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A study of Foundation Year doctors’ prescribing in patients with kidney disease at a UK renal unit: a comparison with other prescribers regarding the frequency and type of errors
  1. Rakesh Patel1,
  2. William Green2,
  3. Maria Martinez Martinez3,
  4. Muhammad Waseem Shahzad4,
  5. Chris Larkin4
  1. 1Department of Medical and Social Care Education, University of Leicester, Leicester, UK
  2. 2School of Management, University of Leicester, Leicester, UK
  3. 3University Hospitals of Leicester NHS Trust, Leicester, UK
  4. 4Health Education East Midlands, Leicester, UK
  1. Correspondence to Dr Rakesh Patel, Department of Medical and Social Care Education, 107 Princess Road East, Leicester LE1 7LA, UK; rp299{at}


Objectives Errors in prescribing can cause avoidable harm to patients. Establishing the extent of prescribing errors across medical specialties is critical. This research explores the frequency and types of prescribing errors made by healthcare professionals prescribing for patients with renal disease where prescribing problem-solving and decision-making is complex due to comorbidity.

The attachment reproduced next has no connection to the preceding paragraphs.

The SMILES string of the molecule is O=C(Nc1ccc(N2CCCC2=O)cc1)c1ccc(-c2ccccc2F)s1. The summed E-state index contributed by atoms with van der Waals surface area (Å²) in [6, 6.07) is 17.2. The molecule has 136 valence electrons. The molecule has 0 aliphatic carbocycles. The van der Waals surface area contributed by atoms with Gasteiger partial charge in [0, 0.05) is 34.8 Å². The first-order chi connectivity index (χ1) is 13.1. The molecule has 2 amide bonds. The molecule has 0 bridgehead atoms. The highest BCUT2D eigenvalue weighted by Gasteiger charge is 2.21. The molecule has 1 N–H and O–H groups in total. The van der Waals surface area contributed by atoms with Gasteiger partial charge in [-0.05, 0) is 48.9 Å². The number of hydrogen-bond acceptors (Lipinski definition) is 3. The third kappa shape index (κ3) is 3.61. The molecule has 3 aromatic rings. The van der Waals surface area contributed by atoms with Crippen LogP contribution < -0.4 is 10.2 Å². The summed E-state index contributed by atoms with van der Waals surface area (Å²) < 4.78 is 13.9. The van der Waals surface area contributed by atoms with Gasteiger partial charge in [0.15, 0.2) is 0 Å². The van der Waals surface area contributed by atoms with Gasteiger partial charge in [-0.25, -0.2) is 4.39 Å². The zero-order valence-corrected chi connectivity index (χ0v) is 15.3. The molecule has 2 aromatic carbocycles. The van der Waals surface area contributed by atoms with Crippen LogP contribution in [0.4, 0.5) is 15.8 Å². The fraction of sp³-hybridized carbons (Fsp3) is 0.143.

Methods All prescriptions and errors made by prescribers were captured over a 4-month period in a UK renal unit. Data were recorded concerning the medicine associated with the error, the type and severity of the error, and the prescriber's occupational grade.

Results 10 394 prescribed items were captured and 3.54% had associated prescribing errors. While Foundation Year 1 doctors made almost one error each week (mean 15.13) and Foundation Year 2 doctors one every 2 weeks (mean 8.00), other prescribers made one error per month (mean 3.94). The medicines most frequently associated with errors for Foundation doctors were paracetamol (6.51%), calcium acetate (5.33%), meropenem (3.55%), alfacalcidol (3.55%) and tazocin (3.55%), while for all other prescribers they were meropenem (6.15%), alfacalcidol (4.62%), co-amoxiclav (4.62%) and tacrolimus (4.62%). The most common types of error for both groups were omitting the indication, using the brand name inappropriately, and prescribing inaccurate doses.

Conclusions The range of errors made by multi-professional healthcare prescribers confirms the complexity of prescribing on a renal unit for patients with kidney disease and multimorbidity. These findings have implications for the types of educational interventions required for reducing avoidable harm and overcoming human factors challenges to improve prescribing behaviour.

  • foundation doctors
  • hospital pharmacy
  • renal pharmacy
  • safe prescribing
  • human factors

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